This month, come with us to Sicily! Emilia and I were there in March visiting producers with Kevin McKenna from Louis/Dressner and it was, well, downright revelatory.

Mt. Etna from an I Vigneri Vineyard

Salvo Foti has revived a 15th Century Mt. Etna winegrowers’ guild, I Vigneri di Salvo Foti. The wines I Vigneri make are truly representative of this special place. Salvo has also been a consulting winemaker for some of the best wineries in the area.
The I Vigneri team share a passion, a fervor, for what they do. Their aim is ”to avoid the damage that over-reaching ambition and egoism can cause.” They are hands-on, work organically in both the vineyard and the cellar, use non-invasive methods and systems, and have a deep respect for the local traditions. For them, it’s all about the pleasure of work well done, being in harmony with their environment, and patiently working a one-of-a-kind terroir that's been deeply marked and shaped by the active volcano that is Mt. Etna.
Their vineyards are heterogeneous, with young vines living alongside the not-so-young and the rather ancient. Different varieties and variants of the same variety thrive together, each bringing something valuable to the creation of a unique yet typical wine. Shunning easy answers like biotechnological superyeasts and superenzymes, they make wine the way it should be made: just grapes!
I Vigneri di Salvo Foti, Sicilia IGT Rosato Vinudilice 2009
Vinudilice is a rosé that's produced from their Bosco vineyard, which is one of the highest in Europe (1,300 meters or 4,265 feet above sea level). It’s nestled in a vast forest of holly oaks in the territory of Bronte -- the Sicilian name of the holly oak, ilice, gives the wine its name. The wine is made from the indigenous grape varietals Alicante, Grecanico, Minnella, and a small quantity of other even more obscure local varietals.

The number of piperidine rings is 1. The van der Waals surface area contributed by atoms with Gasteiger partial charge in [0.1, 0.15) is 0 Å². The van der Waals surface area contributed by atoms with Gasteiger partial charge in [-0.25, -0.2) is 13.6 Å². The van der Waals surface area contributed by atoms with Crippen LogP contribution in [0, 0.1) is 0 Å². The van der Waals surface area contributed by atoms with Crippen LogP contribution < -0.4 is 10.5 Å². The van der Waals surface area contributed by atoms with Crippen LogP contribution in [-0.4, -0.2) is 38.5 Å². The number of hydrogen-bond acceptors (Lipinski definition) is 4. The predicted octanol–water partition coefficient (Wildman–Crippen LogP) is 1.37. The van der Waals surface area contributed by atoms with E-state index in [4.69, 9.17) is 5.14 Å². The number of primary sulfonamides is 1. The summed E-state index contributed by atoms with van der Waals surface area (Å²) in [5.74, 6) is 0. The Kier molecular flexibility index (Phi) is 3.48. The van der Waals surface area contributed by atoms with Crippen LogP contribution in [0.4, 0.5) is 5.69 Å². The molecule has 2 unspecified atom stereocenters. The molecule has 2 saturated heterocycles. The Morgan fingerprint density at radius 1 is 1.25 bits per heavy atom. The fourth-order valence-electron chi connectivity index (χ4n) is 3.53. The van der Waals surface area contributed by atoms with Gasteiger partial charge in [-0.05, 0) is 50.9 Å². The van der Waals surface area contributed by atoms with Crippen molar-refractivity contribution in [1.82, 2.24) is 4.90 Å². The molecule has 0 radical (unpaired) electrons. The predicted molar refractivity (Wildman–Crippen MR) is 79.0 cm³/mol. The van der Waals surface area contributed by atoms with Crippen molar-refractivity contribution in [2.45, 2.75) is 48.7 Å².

The Bosco vineyard is tiny, 0.35 hectares (0.86 acres), and more than a century old. It’s planted using an Etnean alberello (bush-training) system in a 1 meter by 1 meter scheme, equivalent to 10,000 vines per hectare, and is cultivated by hand, with more than a little help from their mule. The wine is vinified in wooden vats without refrigeration or added yeasts or filtration. Decanting and bottling follow the phases of the moon.

Vinudilice is normally a still wine but the 2009 vintage of this wine had a happy accident: a second fermentation in the bottle that’s created a simply lovely sparkling rosè. It pairs great with spaghetti with a spicy tomato sauce.

Arianna Occhipinti & Kevin McKenna

At 29, Arianna Occhipinti is a rising star. It’s truly amazing how much she’s already accomplished at such a young age. When we tasted through several vintages of hers with her at her home, it was frankly astounding how well some of the first wines she made, her 2004s, have aged. And her future looks even brighter.

Because she was feeling cramped at her current winery, Arianna jumped at the chance to buy a beautiful but run-down property across and down the road that will allow her over the next several years to spread her wings even wider and fly even higher. Her boyfriend, an architect like her father, is helping her on the project.

Tami IGT Sicilia Bianco Grillo 2010
Tami is Arianna’s second label with and her aim with it is to make uncompromising but more affordable wines for everyday drinking. Her boyfriend also has a combination wine, book & design store called Tami in the ancient town of Siracusa. For her Tami wines, Arianna sources the grapes from neighbors. As with her other wines, it’s made using indigenous yeasts.

Grillo is a grape most closely identified with the production of another Sicilian wine: Marsala. Here, however, it’s rendered in a dynamic, fresh, clean, fruity style. Drink it with a simply grilled fish from Pura Vida at Saturday’s Fort Greene Farmers’ Market!

If these wines pique your interest, click here to sign up for our club at the $25, $50, or $100 level and we'll get you started.